by: Peter J. Gallagher (@pjsgallagher)
Most of the current litigation over foreclosures has played out in the courts, but a recent decision from the Appellate Division, Banquez v. Deutsche Bank National Trust Company, involved a foreclosure-related dispute that was headed to arbitration. Actually, the decision in Banquez sent the dispute to arbitration after the trial court originally held that it could stay in state court where the plaintiff originally filed it. It is an interesting decision on the enforceability of arbitration agreements, particularly on the issue of whether an arbitrator or a court gets to decide the threshold question of whether a dispute is arbitrable.
In Banquez, plaintiff purchased residential property in Linden and executed a note and mortgage to the lender. At the same time, plaintiff signed a separate arbitration agreement with the lender. The agreement gave either party the “absolute right” to demand that any “Claim” be submitted to arbitration. The agreement defined “Claim” broadly and required that any dispute about whether a Claim was subject to the agreement would be resolved by an arbitrator, not a court. The agreement also contained several “Excluded Claims” that would not be covered by the agreement, including actions “to effect a judicial or quasi-judicial foreclosure.” The agreement was silent as to whether an arbitrator or a court would decide whether a purported Excluded Claim would be governed by the agreement. Finally, the agreement contained a class action waver, which prohibited plaintiff from participating in a class action, absent the lender’s consent, if the lender elected to arbitrate a claim. The agreement provided that the validity and effect of the class action waiver was to be “determined exclusively by a court and not by an arbitrator.”
Two years after entering into the note and mortgage, Plaintiff defaulted. The loan servicer sent her two Notices of Intention to Foreclose (“NOI”), both of which contained contact information for the servicer, but neither of which identified the lender. Three years after sending the NOIs, the lender filed a foreclosure complaint, but, soon after that, the parties agreed to a loan modification and the lender dismissed the foreclosure action.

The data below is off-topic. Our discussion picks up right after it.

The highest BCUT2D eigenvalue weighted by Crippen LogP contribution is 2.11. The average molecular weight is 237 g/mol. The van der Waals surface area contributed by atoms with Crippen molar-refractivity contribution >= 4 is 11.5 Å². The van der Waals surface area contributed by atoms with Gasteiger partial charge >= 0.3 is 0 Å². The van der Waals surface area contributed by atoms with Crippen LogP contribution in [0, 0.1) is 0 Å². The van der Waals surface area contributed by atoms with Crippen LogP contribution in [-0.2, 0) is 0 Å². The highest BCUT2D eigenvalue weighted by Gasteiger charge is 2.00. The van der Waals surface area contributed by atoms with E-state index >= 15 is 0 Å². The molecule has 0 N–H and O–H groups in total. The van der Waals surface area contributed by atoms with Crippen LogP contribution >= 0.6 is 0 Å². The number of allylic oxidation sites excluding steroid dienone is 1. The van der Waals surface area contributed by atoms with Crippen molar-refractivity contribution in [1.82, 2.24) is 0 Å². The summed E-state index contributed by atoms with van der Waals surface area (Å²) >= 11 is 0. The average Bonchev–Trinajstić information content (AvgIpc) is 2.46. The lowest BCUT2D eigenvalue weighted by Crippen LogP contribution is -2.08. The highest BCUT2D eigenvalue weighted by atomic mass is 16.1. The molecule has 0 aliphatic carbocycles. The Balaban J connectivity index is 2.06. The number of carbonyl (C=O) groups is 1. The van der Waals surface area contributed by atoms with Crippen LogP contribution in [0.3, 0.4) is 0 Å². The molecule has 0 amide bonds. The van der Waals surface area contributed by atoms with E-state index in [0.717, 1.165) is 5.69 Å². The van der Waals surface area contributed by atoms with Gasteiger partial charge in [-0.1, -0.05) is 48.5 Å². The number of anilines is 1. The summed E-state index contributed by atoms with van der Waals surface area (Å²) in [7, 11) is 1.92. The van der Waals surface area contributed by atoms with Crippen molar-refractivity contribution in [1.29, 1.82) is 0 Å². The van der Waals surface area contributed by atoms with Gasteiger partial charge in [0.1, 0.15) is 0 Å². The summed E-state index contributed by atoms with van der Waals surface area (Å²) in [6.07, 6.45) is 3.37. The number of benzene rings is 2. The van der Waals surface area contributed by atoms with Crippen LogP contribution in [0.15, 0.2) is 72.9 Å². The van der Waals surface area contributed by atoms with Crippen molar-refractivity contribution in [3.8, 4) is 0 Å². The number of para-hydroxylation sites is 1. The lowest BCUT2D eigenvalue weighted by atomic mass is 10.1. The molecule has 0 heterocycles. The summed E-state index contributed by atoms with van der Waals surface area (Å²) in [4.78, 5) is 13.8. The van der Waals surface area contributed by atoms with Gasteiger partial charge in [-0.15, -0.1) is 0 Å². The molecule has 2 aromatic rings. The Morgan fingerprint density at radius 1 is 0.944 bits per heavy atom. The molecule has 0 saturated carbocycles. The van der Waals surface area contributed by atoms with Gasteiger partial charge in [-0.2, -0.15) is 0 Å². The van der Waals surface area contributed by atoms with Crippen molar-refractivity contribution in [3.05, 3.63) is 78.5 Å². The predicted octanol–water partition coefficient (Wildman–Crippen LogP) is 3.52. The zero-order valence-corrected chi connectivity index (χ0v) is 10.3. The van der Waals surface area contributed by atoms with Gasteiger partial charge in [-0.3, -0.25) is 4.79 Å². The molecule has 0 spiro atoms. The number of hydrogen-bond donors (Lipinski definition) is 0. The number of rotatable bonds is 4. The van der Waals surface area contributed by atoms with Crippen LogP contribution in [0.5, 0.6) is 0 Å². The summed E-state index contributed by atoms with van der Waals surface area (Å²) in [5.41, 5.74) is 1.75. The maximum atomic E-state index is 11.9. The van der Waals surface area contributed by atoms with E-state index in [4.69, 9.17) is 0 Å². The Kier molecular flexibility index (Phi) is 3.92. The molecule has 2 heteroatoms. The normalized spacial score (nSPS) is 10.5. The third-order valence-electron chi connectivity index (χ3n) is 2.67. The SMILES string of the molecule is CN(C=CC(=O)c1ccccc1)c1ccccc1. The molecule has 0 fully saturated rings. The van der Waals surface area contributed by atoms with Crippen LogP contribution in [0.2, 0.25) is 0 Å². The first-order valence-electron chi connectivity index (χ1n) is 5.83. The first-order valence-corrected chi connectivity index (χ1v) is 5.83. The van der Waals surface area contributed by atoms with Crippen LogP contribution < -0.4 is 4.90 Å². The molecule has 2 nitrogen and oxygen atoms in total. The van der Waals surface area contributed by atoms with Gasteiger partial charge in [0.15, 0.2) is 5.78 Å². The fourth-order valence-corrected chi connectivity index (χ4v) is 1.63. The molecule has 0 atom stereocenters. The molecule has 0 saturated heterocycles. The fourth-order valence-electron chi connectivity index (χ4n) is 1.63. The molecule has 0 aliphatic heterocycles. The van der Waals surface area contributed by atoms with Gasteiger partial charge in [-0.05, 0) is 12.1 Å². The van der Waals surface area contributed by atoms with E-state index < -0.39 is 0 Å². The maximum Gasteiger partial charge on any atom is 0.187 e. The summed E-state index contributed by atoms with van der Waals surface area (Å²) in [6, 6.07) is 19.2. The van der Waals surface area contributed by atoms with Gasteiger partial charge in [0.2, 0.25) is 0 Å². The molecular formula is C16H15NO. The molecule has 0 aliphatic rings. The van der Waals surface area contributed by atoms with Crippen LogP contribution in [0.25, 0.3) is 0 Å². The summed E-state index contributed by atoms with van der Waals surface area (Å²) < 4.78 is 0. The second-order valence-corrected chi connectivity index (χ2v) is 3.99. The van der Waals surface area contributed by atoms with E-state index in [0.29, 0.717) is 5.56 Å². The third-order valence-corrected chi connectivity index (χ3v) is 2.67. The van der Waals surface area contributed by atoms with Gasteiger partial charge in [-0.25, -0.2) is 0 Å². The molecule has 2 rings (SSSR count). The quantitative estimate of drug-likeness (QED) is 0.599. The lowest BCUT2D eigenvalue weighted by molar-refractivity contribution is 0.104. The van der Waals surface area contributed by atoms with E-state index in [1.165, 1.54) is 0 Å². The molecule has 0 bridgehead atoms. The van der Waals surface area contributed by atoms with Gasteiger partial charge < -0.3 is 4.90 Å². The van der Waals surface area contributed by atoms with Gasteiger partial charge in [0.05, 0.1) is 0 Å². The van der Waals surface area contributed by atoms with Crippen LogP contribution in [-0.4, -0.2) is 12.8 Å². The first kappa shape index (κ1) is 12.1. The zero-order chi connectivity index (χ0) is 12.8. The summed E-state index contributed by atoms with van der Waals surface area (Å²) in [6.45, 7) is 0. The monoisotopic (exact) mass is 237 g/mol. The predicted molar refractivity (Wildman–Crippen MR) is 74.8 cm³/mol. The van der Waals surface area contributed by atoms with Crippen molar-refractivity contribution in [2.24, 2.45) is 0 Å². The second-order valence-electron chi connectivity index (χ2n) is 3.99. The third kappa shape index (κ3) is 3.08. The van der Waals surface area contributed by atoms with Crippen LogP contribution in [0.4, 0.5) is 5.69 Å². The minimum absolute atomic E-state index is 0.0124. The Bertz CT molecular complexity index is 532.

Six months later, plaintiff filed a putative class action alleging that the lender violated the Fair Foreclosure Act because the NOIs did not identify the lender. The lender elected to arbitrate and demanded that plaintiff dismiss the complaint. When plaintiff refused, the lender moved to compel arbitration.
The trial court denied the motion. First, it held that the question of whether the putative class action involved an Excluded Claim could be resolved by the court, as opposed to an arbitrator. In support of this conclusion, the court observed that, while the agreement required that an arbitrator determine whether a Claim was covered by the agreement, the agreement was silent on whether a court or an arbitrator could determine whether something was an Excluded Claim. Further, the court observed that the agreement specifically required that a court, not an arbitrator, determine the enforceability of the class action waiver. Second, the trial court held that plaintiff’s claim was an Excluded Claim and was not covered under the agreement because it “most certainly had to do with foreclosure proceedings that took place involving [plaintiff] and [the lender].” Specifically, the trial court held that a NOI was “required as a preliminary aspect of foreclosure proceedings” and was thus “an ancillary remedy in connection with judicial or quasi-judicial foreclosure proceedings.”